What you need to know:
- Parliament has barely dealt with the legislative reforms, including some drafted by the Independent Electoral and Boundaries Commission.
- The next elections will be held in August 2022, which, as of today, is just 24 months away.
Kenyans will be heading to the polls in another two years, yet the pace of reforms at the electoral commission remains a major concern as little has been done to address the failures of 2017.
Three years after the last elections, Parliament has barely dealt with the legislative reforms, including some drafted by the Independent Electoral and Boundaries Commission (IEBC).
The next elections will be held in August 2022, which, as of today, is just 24 months away.
Currently pending before Parliament are the Election Campaign Financing (Amendment) Bill, the Independent Electoral and Boundaries (Amendment) Bill and the Referendum Bill.
The Independent Electoral and Boundaries (Amendment) Bill seeks to amend section 36 of the Independent Electoral and Boundaries Act to guide the redrawing of electoral boundaries.
There is also a proposal to provide a recruiting mechanism for new commissioners. All these reforms are behind schedule as concerns mount that Parliament may wait until the last minute to pass the laws.
Avoid the ugly battles
After turf wars between commissioners and the secretariat, there have also been calls to legislate a clear definition of their respective roles so as to avoid the ugly battles for IEBC’s control.
The commission has been running with just three commissioners — chairperson Wafula Chebukati, Prof Abdi Guliye and Mr Boya Molu — which is the barest minimum, meaning that the absence of one of them cripples the commission. The process of filling the vacancies is yet to start.
Instead, the Building Bridges Initiative (BBI) report recommended overhaul of the IEBC and replacing the current commissioners with a team partially appointed by political parties, a potentially divisive proposal.
The CEO’s recruitment has also stalled as a court case challenging the process remains unresolved. Prof Guliye says the commission, having been disrupted by the Covid-19 pandemic, is still working on some relevant process-and-procedure manuals and hopes to wrap up the exercise by the end of the year.
Seeing next year will be marked by high-octane politics and IEBC will also be embarking on procurement of key electoral materials ahead of 2022 General Election, there is concern among electoral experts and observer groups that time may not be on the IEBC’s side.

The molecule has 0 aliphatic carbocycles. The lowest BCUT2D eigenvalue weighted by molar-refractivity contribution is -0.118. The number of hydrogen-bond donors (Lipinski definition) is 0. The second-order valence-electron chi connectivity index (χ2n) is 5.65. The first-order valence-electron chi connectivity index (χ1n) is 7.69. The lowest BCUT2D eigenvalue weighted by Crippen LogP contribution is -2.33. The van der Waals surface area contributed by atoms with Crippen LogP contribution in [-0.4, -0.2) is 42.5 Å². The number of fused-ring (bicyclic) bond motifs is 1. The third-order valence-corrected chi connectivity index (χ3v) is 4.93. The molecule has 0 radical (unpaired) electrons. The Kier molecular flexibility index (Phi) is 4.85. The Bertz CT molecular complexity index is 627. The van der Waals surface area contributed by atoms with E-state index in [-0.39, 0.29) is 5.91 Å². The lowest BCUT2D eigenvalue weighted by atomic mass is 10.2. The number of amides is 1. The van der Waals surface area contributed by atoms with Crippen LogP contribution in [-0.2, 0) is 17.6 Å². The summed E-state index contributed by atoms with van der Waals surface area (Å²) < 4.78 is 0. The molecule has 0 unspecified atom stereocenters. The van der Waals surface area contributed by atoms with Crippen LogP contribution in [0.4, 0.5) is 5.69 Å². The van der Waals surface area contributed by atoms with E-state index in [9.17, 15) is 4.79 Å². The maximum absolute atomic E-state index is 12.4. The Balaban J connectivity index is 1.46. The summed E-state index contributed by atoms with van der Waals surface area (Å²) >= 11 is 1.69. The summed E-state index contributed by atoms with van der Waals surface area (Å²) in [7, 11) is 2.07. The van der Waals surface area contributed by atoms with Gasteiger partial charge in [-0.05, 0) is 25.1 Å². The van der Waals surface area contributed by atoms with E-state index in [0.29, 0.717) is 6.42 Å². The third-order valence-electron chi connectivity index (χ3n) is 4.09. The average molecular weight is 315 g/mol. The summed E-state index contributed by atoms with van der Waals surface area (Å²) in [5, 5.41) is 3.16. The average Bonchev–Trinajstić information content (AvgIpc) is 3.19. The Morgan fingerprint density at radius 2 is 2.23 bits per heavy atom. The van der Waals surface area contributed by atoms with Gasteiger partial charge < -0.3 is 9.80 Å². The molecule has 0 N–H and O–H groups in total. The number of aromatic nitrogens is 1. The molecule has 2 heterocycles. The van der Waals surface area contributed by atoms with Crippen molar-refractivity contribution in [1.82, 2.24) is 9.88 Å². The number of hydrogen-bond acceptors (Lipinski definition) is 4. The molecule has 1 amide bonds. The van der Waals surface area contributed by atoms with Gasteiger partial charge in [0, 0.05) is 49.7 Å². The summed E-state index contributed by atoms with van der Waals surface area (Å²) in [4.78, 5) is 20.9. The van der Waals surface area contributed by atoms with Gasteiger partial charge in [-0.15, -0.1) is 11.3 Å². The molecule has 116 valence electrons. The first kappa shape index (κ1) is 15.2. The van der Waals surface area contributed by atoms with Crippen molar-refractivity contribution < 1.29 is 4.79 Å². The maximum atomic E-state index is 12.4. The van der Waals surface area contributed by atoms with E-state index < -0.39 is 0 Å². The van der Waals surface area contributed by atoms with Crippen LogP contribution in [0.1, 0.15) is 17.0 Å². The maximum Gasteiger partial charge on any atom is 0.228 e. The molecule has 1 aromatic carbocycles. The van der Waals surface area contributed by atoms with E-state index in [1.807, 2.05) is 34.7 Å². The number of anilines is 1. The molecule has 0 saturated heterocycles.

“We’re two years to the next poll if August still holds as the election date, which means the window for reforms is slowly closing, and if we don’t start pushing and getting some of these policies, rules, regulations and structures in place, we risk repeating the same mistakes we made in 2013 and 2017 and even earlier,” warned Ms Regina Opondo, the chairperson of the Election Observation Group (ELOG) steering committee.
Mr Ndung’u Wainaina, the executive director of International Centre for Policy and Conflict, told the Nation that the IEBC needs to be given financial autonomy and to devolve its resources down to the polling stations.
“IEBC should be reformed to restore public confidence, credibility and integrity. The problem is not the Constitution, but how the IEBC Act and recruitment of personnel is designed, which allows gross political interference,” Mr Wainaina said in an email to the Nation.
Mr Felix Owuor, the executive director of Electoral Law and Governance Institute for Africa, acknowledged that while some commendable work has been done by the electoral institutions, namely the IEBC, the Office of the Registrar of Political Parties, the Political Parties Dispute Tribunal and the judiciary, post-2017, a lot remains to be.
“I think the fundamental question is whether we’re better off now in terms of preparations than we were in the last parliamentary term,” he said.
Parliament’s slow pace towards enacting the proposed legislative reforms has been singled out as the biggest impediment.
The Handshake politics and the infighting within Jubilee Party has complicated Parliament’s agenda as competing interests clash.
Nandi Senator Samson Cherargei says Parliament seems to have frozen action on electoral reforms and is waiting for the final recommendations of the BBI to guide the process.
Unfortunately, he says, that would mean that Parliament acts very late in the day for IEBC to internalise and implement the changes.
“We need reforms before the 2022 elections. But I can tell you that if you are waiting on Parliament, you may be disappointed,” he told an ELOG webinar on election preparedness.
Prof Guliye said the IEBC has furnished Parliament with all the information on areas that need review as well as the drafts of the reviews and is concerned at the speed with which parliament is dealing with the proposals.
“As a commission, we do not legislate but only advise the relevant institutions and here we deal with Justice and Legal Affairs Committee of both the Senate and National Assembly,” Prof Guliye said.